A few years ago reputation was generally recognised as one thing. If a sending reputation or IP reputation was good in one place it was likely good in other places. Different entities mostly reputation using the same set of signals albeit slightly tweaked to meet their own needs. More recently there is a divergence in how reputation is measured, meaning delivery can be vastly different across entities.
In simpler times reputation was based on the number of complaints an email generated and the number of non-existent addresses a sender hit with some spamtrap and blocklist data thrown in for good measure. These were pretty easy for each recipient domain to measure and, in fact, most senders could measure them as well. These measurements mostly reflected how well the sender collected and managed data. We could assume that data management was the same no matter what the recipient ISP was. Thus, we could assume reputation was mostly the same across domains.
As spammers adapted to reputation, filters had to evolve to keep mailboxes clean for their users. In most cases, the evolution was based on the data the recipient domains had access to. For webmail providers that manage the mail client as well as the mail server, they had a lot of data related to how users interacted with mail. Thus, engagement emerged as an important metric for those providers. There are a lot of providers, including cable companies, third party filters and blocklists, that don’t have any access to engagement data. They had to find other things to use.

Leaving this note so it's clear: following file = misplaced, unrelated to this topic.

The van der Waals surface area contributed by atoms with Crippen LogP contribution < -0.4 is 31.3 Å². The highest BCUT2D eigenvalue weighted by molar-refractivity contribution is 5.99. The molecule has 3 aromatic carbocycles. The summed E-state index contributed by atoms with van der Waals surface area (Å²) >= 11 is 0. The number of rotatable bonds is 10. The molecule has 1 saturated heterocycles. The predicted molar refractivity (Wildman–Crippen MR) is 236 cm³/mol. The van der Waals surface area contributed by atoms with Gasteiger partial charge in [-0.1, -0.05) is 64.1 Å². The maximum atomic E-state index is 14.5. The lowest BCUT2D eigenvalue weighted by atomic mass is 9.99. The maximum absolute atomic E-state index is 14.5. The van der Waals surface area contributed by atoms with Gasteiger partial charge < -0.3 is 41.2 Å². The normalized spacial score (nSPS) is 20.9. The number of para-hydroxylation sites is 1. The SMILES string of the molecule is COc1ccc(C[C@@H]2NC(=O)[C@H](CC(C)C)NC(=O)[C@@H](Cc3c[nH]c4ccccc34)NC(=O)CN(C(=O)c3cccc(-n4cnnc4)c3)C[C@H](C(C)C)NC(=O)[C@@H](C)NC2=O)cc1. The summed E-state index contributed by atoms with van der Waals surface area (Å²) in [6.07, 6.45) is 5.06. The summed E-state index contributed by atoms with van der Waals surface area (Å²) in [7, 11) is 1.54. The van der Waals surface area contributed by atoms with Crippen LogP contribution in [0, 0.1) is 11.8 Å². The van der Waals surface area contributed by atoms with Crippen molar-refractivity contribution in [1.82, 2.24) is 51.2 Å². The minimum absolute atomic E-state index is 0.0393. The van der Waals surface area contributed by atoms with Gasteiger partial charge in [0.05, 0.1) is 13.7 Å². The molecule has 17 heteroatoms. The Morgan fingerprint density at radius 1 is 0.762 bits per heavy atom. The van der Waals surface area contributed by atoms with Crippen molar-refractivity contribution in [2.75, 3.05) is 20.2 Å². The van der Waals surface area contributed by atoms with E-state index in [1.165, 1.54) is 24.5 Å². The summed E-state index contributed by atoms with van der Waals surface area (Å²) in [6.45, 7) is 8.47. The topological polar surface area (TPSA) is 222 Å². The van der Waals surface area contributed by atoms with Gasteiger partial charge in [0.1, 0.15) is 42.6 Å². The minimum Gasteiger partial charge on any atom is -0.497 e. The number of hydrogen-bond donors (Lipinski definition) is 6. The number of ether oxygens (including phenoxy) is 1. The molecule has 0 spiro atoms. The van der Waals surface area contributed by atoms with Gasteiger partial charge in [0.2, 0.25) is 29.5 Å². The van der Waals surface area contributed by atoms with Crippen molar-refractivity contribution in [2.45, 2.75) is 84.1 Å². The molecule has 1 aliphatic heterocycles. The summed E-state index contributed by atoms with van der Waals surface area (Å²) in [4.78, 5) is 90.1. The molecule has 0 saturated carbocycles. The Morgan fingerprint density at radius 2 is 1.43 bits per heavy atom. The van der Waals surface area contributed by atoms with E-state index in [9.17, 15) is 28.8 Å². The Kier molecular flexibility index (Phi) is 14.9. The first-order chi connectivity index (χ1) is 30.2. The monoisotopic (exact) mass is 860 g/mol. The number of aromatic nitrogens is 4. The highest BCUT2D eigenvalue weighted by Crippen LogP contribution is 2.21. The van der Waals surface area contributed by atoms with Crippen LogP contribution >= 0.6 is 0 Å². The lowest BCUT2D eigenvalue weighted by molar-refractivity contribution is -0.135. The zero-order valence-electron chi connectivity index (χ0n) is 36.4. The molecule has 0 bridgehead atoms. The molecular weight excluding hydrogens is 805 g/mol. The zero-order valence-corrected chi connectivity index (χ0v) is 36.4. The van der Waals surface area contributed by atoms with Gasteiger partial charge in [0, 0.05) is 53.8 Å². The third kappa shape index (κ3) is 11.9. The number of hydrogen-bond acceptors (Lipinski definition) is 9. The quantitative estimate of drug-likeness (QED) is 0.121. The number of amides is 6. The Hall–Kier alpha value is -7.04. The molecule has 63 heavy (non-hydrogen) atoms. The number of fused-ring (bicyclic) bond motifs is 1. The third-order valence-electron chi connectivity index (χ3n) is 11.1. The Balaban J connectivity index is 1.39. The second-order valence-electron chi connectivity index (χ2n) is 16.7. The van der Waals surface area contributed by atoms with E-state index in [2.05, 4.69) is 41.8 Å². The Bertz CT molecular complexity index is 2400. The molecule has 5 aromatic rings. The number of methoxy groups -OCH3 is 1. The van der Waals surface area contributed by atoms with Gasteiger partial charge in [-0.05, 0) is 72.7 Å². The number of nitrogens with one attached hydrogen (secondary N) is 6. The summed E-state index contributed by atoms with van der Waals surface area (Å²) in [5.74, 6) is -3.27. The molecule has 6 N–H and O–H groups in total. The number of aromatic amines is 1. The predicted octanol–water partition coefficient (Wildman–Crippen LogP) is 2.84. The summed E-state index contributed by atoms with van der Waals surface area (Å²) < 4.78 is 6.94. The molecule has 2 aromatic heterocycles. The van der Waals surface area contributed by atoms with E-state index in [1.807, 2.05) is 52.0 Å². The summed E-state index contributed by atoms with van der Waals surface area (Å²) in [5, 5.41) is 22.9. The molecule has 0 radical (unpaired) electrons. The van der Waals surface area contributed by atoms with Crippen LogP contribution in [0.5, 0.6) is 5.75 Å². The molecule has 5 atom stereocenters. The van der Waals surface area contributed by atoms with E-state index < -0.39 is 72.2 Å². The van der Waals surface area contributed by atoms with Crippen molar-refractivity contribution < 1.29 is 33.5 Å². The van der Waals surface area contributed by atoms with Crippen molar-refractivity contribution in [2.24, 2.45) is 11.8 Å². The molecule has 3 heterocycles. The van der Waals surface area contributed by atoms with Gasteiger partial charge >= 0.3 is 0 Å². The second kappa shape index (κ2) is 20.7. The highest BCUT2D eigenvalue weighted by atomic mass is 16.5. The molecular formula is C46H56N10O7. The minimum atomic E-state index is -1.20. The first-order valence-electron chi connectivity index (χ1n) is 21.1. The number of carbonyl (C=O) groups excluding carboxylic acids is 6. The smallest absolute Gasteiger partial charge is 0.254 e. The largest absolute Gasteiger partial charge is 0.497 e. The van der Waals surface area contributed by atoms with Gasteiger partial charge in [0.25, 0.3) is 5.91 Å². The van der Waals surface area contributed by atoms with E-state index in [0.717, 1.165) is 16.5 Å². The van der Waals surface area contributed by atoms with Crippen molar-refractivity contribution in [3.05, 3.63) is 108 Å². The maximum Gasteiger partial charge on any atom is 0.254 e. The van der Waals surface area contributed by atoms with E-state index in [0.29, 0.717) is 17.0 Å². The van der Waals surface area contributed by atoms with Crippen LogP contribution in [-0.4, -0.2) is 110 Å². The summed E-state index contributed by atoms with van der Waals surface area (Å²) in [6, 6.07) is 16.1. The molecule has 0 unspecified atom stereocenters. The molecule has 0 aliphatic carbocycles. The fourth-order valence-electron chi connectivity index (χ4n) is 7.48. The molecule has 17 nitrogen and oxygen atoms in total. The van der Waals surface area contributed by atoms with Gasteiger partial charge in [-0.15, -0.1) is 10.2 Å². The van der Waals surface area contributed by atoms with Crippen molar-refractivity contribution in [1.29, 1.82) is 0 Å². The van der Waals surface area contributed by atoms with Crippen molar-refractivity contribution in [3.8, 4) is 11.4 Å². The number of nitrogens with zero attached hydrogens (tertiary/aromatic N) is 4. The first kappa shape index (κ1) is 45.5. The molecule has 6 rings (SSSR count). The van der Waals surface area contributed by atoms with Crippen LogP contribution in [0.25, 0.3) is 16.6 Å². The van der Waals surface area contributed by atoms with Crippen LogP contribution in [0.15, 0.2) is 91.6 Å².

The different data sources drove significant divergence among filters and that changes how we have to cope with them.
For example, engagement filters are really only relevant at the consumer webmail providers. There are two reasons for this. First, they have the data to see how folks interact with mail. Second, they’re the ones who care. The webmail providers want to delivery mail their users want. Thus, they’re going to measure what mail their users want. Other providers can’t get the data, as they don’t control the mail client. In some cases the user’s needs are not as important as the customer needs, like when the provider manages inbound mail for a business.
Cloud MX providers, that accept mail filter it and either deliver directly to the users inbox or to another MTA, often can’t or won’t look at engagement data. But they do have access to traffic data across thousands of different domains. They can use that traffic data as part of their reputation calculations.
There are non-email sources of data as well. For instance, many of the commercial email filters are maintained by companies that also track all types of security events online. Many of these companies include this data in their email reputation metrics as well.
All of this means that we can’t treat reputation as a monolith. It’s no longer the case that the inputs are the same and the algorithms are tuned a little differently. Instead, we’re in a situation where filter maintainers have access to very different types of data and thus the reputations are really specific to the provider measuring the reputation.